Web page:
Larou | Sep 10, 2012 |
At first this book seems to disconnect the 4th book from the final book Checkmate. My first reading was disappointing but on rereads I found it has a beauty all it's own.
Now the book splits the action between Moscow and Scotland and no I won't tell you in what order! As always Dunnett creates a real and well defined sense of location. Also now we are back to central theme of Lymond's gifts, where his talents belong and can Lymond live with his genius and/or grow into it.
Enjoy Russia! ( )
  ValLloyd | Sep 24, 2011 |
"Not to every young girl is it given to enter the harem of the Sultan of Turkey and return to her homeland a virgin." Now that's what I call an attention getting opening! The Ringed Castle begins book #5 in the series as Philippa returns home to England a very self assured young woman and Francis has hitched his wagon to the mysterious Guzel and heads to Russia to bring Tsar Ivan and his army out of the dark ages with the aid of Francis' highly trained mercenary corps.

As Francis treads the treacherous waters of the Russian court and political intrigues, there is a traitor amongst his troop who has been hired to kill him. At the same time, Philippa is called to court to serve as lady in waiting to Mary Tudor and the delightfully evil Countess Margaret Lennox continues her intrigues against Francis and Philippa. Eventually Francis is ordered by the Tsar to leave Russia, and after a harrowing sail through the dangerous waters of the northern seas Francis comes to London as part of Russia's trade embassy. There he is reunited with his wife, Philippa, who has stumbled across a long hidden mystery regarding Francis' paternity.

As with the first four books in the series, Francis Crawford is a fascinating hero, and is as suave, debonair, flawed and fascinating as only a 16th Century version of James Bond could be. While I thoroughly enjoyed this book, I didn't find it as fast paced as the previous four, particularly the time spent in Russia, although necessary to set up the rest of the story. What I very much enjoyed was the maturation of Philippa and she has become the perfect foil for Lymond, she matched word for word in all their verbal battles and was the highlight of the book. I am dying to read the last book in the series, Checkmate: Sixth in the Legendary Lymond Chronicles and anxiously await the answers to just who fathered Francis Crawford of Lymond. ( )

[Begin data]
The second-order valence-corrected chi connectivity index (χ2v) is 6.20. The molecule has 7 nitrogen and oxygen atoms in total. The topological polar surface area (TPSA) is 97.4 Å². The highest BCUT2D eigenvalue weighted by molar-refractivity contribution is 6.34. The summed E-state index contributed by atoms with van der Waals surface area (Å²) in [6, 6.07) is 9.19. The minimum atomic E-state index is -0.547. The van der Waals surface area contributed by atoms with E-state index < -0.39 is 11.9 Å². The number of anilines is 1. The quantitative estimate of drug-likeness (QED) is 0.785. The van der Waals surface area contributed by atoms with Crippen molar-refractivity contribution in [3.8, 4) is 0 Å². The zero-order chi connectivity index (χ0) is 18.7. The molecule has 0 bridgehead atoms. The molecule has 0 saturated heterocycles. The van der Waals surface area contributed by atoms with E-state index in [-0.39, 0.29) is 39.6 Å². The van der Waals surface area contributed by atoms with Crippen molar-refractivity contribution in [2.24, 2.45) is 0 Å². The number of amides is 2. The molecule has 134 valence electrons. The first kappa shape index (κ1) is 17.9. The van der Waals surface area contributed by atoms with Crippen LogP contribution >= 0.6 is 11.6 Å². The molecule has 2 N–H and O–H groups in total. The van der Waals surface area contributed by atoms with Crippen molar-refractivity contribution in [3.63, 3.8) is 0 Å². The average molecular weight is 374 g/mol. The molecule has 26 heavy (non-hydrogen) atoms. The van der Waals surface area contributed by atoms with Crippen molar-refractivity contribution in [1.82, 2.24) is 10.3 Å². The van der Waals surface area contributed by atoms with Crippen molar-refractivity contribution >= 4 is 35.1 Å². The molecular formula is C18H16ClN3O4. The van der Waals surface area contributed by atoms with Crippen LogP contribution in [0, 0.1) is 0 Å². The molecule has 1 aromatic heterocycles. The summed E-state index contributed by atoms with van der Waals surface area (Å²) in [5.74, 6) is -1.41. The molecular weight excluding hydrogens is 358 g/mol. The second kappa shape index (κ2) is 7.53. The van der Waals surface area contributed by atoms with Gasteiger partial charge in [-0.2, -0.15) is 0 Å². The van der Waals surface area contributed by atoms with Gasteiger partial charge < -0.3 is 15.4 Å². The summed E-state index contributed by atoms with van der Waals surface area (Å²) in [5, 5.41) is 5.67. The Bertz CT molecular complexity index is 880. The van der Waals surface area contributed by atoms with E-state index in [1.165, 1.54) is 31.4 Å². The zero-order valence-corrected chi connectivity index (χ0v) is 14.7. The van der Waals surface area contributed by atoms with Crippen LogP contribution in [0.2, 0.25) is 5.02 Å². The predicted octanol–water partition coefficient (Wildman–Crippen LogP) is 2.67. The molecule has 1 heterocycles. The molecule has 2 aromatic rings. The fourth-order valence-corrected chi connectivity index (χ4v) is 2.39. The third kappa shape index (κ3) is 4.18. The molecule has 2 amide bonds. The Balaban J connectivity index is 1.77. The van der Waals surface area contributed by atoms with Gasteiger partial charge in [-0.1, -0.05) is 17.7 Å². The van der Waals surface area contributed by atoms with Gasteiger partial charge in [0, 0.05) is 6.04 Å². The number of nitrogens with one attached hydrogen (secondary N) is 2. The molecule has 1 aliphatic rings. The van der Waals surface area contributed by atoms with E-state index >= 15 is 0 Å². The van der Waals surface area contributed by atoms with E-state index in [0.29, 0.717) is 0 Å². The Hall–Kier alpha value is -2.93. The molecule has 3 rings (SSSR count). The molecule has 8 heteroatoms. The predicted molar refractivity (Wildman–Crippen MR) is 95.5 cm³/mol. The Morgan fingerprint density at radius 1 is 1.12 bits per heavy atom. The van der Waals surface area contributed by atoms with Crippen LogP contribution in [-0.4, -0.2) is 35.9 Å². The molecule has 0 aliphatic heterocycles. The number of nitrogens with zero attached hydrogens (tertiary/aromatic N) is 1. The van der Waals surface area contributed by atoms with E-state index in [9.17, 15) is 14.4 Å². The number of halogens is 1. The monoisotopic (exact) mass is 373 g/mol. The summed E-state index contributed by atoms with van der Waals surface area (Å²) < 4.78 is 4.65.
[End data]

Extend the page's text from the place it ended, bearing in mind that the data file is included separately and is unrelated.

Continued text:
Misfit | May 12, 2009 |
While not as intense as Pawn in Frankincense (though I find myself at a loss to imagine what book could be), I still enjoyed this an awful lot. The sections in Russia dragged a bit for me, both because I didn't find the atmosphere/surroundings delineated as vividly as I'm used to in Dunnett's works, and because there was no foil to set Lymond against. Without someone to bitch worthwhile to pitch himself against, the... less amiable aspects of his character become even more defined, and things drag. Once Lymond and Phillipa were together again, though, it flew along at a cracking pace. Some of the twists made my eyes widen, and of course That One Scene with Lymond and Phillipa made me squeak out loud--much, I'm sure, to raised eyebrows from the people sitting around me on the Tube. Languish Locked in L, indeed.

The only downside to this is that my copy of Checkmate is back home, and I won't be leaving London til Saturday at the earliest. Oh, cruel, cruel. ( )
1 vote siriaeve | Feb 11, 2007 |
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Not to every young girl is it given to enter the harem of the Sultan of Turkey and return to her homeland a virgin.
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Amazon.com Product Description (ISBN 0679777474, Paperback)

For the first time Dunnett's Lymond Chronicles are available in the United States in quality paperback editions.

Fifth in the legendary Lymond Chronicles, The Ringed Castle leaps from Mary Tudor's England to the barbaric Russia of Ivan the Terrible. Francis Crawford of Lymond moves to Muscovy, where he becomes advisor and general to the half-mad tsar. Yet even as Lymond tries to civilize a court that is still frozen in the attitudes of the Middle Ages, forces in England conspire to enlist this infinitely useful man in their own schemes.

(retrieved from Amazon Mon, 30 Sep 2013 13:31:55 -0400)

(see all 5 descriptions)

Francis Crawford leaves Scotland for Muscovy to become an advisor in the court of Ivan the Terrible, but forces at home hope to use him for their own ends.